The 133 code editing tasks included in the benchmark are small coding problems based on Exercism Python exercises. Models' responses are validated with the complementing unit tests, and the model even has one chance to fix potential errors, should the tests fail the first time.

The 89 code refactoring tasks are selected to represent non-trivial refactorings from 12 popular Python repositories. The task is always to refactor a method of a class into a standalone method, and correctness is roughly checked using one unit test per refactoring.

Aider offers its own leaderboard so you can track the progress of various models at https://aider.chat/docs/leaderboards/.

BigCodeBench

Paper | GitHub | Dataset

  • Released: June 2024
  • Total number of tasks: 1140
  • Programming languages: Python
  • Result verification: Unit tests (average 5.6 test cases per example)

BigCodeBench is dubbed the next generation of HumanEval. It’s created for function-level code generation with practical and challenging coding tasks. When compared to HumanEval, it contains more complex instructions and a variety of function calls. It comes with 1140 function-level tasks and has LLMs do function calls to 139 libraries. Each task comes with 5.6 test cases on average, with an average branch coverage of 99%. BigCodeBench provides open-source LLM-generated samples.

DS-1000

Paper | GitHub | Dataset

  • Released: November 2022
  • Total number of tasks: 1000
  • Programming languages: Python
  • Result verification: Unit tests (average 1.6 test cases per example)

DS-1000 is a result of a collaboration of researchers from a number of high-profile universities (including the University of Hong Kong, Stanford, and the University of California, Berkeley) and Meta AI. It’s a Python benchmark of data science use cases based on real StackOverflow questions (451 of them to be precise).

Problems are slightly modified compared to the originals on StackOverflow so modules can’t memorize correct solutions through pre-training. The benchmark aims to reflect a diverse set of realistic and practical use cases: it all adds up to 1000 problems that span 7 popular (Python) data science libraries.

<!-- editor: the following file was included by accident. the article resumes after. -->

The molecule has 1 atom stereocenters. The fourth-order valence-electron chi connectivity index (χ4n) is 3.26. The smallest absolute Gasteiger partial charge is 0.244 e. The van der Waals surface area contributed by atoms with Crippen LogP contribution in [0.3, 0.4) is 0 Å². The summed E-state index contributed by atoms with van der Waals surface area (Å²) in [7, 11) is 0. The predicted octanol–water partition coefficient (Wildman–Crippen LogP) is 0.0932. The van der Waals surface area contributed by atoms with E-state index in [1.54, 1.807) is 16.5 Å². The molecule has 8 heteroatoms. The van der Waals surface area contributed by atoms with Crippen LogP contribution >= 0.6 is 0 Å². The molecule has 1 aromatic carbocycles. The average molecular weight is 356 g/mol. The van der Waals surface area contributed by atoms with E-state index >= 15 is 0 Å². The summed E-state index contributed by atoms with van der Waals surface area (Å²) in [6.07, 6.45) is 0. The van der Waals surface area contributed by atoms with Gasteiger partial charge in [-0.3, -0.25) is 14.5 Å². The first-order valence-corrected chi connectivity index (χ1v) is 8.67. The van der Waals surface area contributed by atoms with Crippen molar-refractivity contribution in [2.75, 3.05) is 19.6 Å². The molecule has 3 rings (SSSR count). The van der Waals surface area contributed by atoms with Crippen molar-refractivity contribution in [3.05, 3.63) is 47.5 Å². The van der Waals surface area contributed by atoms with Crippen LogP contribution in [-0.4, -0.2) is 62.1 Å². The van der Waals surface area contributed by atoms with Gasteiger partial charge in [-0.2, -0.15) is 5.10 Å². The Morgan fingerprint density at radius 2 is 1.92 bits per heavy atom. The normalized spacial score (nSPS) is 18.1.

MBPP

Paper | GitHub | Dataset

  • Released: August 2021
  • Total number of tasks: 974
  • Programming languages: Python
  • Result verification: Unit tests (3 test cases per task)

MBPP (Mostly Basic Python Problems Dataset) was developed by Google. It contains about 1000 crowd-sourced Python programming problems that are simple enough to be solved by beginner Python programmers (covering programming fundamentals, standard library functionality, etc.). The dataset contains a description, a code solution, and 3 automated test cases for each task.

MultiPL-E

Paper | GitHub | Dataset

  • Released: August 2022
  • Total number of tasks: ~ 530 (per language)
  • Programming languages: Clojure, C++, C#, D, Elixir, Go, Haskell, Java, Julia, JavaScript, Lua, ML, PHP, Perl, R, Ruby, Racket, Rust, Scala, Bash, Swift, TypeScript
  • Result verification: Unit tests (average 6.3 test cases per example)

The abbreviation stands for Multi-Programming Language Evaluation of Large Language Models of Code. It’s a system for translating unit test-driven neural code generation benchmarks to new languages. It supports 22 programming languages and also has models themselves translate tests. Based on OpenAI’s HumanEval and MBPP, MultiPL-E uses compilers to translate them to other languages. This benchmark is part of BigCodeBench and that’s the easiest way to use it, but you can also use it directly.

APPS

Paper | GitHub | Dataset

  • Released: May 2021
  • Total number of tasks: 10000
  • Programming languages: Python
  • Result verification: Unit tests (average 13.2 test cases per example)

APPS contains problems sourced from a variety of open-access coding websites (Codeforces, Kattis, etc). The goal of APPS is to mirror the evaluation of human programmers: coding problems are presented in natural language.

The dataset contains 10,000 problems (with 131,836 corresponding test cases and 232,444 human-written ground-truth solutions). The problems in APPS range from beginner-level tasks to advanced competition-level problems. The average length of a problem in APPS is 293.2 words, so problems can get fairly complex. APPS aims to measure both coding ability and problem-solving.

CodeXGLUE

Paper | GitHub | Dataset

  • Released: February 2021
  • Total number of tasks: 10 (across 14 datasets)
  • Programming languages: C/C++, C#, Java, Python, CSS, PHP, JavaScript, Ruby, Go
  • Result verification: Included tests

CodeXGLUE is a General Language Understanding Evaluation benchmark for CODE. It contains 14 datasets for 10 programming-related tasks. The benchmarks covers many scenarios:

  • code-code (clone detection, code search, defect detection, cloze test, code completion, code repair, and code-to-code translation)
  • text-code (natural language code search, text-to-code generation)
  • code-text (code summarization)
  • text-text (documentation translation)